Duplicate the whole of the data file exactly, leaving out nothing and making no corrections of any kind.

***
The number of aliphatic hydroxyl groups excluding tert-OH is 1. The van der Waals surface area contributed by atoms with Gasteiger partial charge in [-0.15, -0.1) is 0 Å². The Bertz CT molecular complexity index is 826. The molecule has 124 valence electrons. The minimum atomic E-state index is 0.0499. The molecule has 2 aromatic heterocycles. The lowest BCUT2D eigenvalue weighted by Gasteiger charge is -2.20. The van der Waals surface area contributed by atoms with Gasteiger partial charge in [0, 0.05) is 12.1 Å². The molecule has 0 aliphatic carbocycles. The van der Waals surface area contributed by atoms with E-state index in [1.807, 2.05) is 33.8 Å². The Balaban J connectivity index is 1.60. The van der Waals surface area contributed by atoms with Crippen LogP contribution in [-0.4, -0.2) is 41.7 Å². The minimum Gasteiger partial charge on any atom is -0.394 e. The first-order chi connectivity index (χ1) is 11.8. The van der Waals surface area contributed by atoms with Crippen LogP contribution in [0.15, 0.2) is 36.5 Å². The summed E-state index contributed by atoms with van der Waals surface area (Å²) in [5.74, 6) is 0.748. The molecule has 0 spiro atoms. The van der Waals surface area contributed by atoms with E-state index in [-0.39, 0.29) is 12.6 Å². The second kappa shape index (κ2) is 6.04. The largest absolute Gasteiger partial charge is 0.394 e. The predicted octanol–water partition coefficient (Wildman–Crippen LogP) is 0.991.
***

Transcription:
The number of aliphatic hydroxyl groups excluding tert-OH is 1. The van der Waals surface area contributed by atoms with Gasteiger partial charge in [-0.15, -0.1) is 0 Å². The Bertz CT molecular complexity index is 826. The molecule has 124 valence electrons. The minimum atomic E-state index is 0.0499. The molecule has 2 aromatic heterocycles. The lowest BCUT2D eigenvalue weighted by Gasteiger charge is -2.20. The van der Waals surface area contributed by atoms with Gasteiger partial charge in [0, 0.05) is 12.1 Å². The molecule has 0 aliphatic carbocycles. The van der Waals surface area contributed by atoms with E-state index in [1.807, 2.05) is 33.8 Å². The Balaban J connectivity index is 1.60. The van der Waals surface area contributed by atoms with Crippen LogP contribution in [-0.4, -0.2) is 41.7 Å². The minimum Gasteiger partial charge on any atom is -0.394 e. The first-order chi connectivity index (χ1) is 11.8. The van der Waals surface area contributed by atoms with Crippen LogP contribution in [0.15, 0.2) is 36.5 Å². The summed E-state index contributed by atoms with van der Waals surface area (Å²) in [5.74, 6) is 0.748. The molecule has 0 spiro atoms. The van der Waals surface area contributed by atoms with E-state index in [-0.39, 0.29) is 12.6 Å². The second kappa shape index (κ2) is 6.04. The largest absolute Gasteiger partial charge is 0.394 e. The predicted octanol–water partition coefficient (Wildman–Crippen LogP) is 0.991.